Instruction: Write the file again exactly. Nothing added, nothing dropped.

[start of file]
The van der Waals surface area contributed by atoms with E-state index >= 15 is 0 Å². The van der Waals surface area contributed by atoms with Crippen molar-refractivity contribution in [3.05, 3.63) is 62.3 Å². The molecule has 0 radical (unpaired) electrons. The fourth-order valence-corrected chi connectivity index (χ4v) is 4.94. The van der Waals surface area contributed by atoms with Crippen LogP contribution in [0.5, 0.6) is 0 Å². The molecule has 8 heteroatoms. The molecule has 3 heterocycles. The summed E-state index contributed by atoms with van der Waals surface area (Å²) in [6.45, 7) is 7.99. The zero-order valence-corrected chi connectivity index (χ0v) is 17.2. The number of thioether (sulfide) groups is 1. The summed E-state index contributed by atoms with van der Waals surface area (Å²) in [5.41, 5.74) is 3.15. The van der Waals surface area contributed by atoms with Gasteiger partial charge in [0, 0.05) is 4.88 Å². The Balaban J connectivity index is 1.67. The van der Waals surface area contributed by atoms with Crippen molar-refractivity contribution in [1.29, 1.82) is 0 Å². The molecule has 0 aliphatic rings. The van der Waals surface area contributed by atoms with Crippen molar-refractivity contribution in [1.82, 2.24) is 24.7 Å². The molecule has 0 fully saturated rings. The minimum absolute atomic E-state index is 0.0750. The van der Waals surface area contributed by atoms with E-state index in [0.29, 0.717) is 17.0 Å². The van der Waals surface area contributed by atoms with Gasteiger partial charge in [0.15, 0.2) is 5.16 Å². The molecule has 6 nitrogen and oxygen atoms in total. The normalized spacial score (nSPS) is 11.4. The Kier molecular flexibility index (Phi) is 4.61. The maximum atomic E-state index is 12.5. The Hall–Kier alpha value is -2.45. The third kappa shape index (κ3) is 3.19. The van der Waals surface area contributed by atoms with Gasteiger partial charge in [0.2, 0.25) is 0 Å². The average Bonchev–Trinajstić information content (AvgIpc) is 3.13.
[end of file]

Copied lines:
The van der Waals surface area contributed by atoms with E-state index >= 15 is 0 Å². The van der Waals surface area contributed by atoms with Crippen molar-refractivity contribution in [3.05, 3.63) is 62.3 Å². The molecule has 0 radical (unpaired) electrons. The fourth-order valence-corrected chi connectivity index (χ4v) is 4.94. The van der Waals surface area contributed by atoms with Crippen LogP contribution in [0.5, 0.6) is 0 Å². The molecule has 8 heteroatoms. The molecule has 3 heterocycles. The summed E-state index contributed by atoms with van der Waals surface area (Å²) in [6.45, 7) is 7.99. The zero-order valence-corrected chi connectivity index (χ0v) is 17.2. The number of thioether (sulfide) groups is 1. The summed E-state index contributed by atoms with van der Waals surface area (Å²) in [5.41, 5.74) is 3.15. The van der Waals surface area contributed by atoms with Gasteiger partial charge in [0, 0.05) is 4.88 Å². The Balaban J connectivity index is 1.67. The van der Waals surface area contributed by atoms with Crippen molar-refractivity contribution in [1.29, 1.82) is 0 Å². The molecule has 0 aliphatic rings. The van der Waals surface area contributed by atoms with Crippen molar-refractivity contribution in [1.82, 2.24) is 24.7 Å². The molecule has 0 fully saturated rings. The minimum absolute atomic E-state index is 0.0750. The van der Waals surface area contributed by atoms with E-state index in [0.29, 0.717) is 17.0 Å². The van der Waals surface area contributed by atoms with Gasteiger partial charge in [0.15, 0.2) is 5.16 Å². The molecule has 6 nitrogen and oxygen atoms in total. The normalized spacial score (nSPS) is 11.4. The Kier molecular flexibility index (Phi) is 4.61. The maximum atomic E-state index is 12.5. The Hall–Kier alpha value is -2.45. The third kappa shape index (κ3) is 3.19. The van der Waals surface area contributed by atoms with Gasteiger partial charge in [0.2, 0.25) is 0 Å². The average Bonchev–Trinajstić information content (AvgIpc) is 3.13.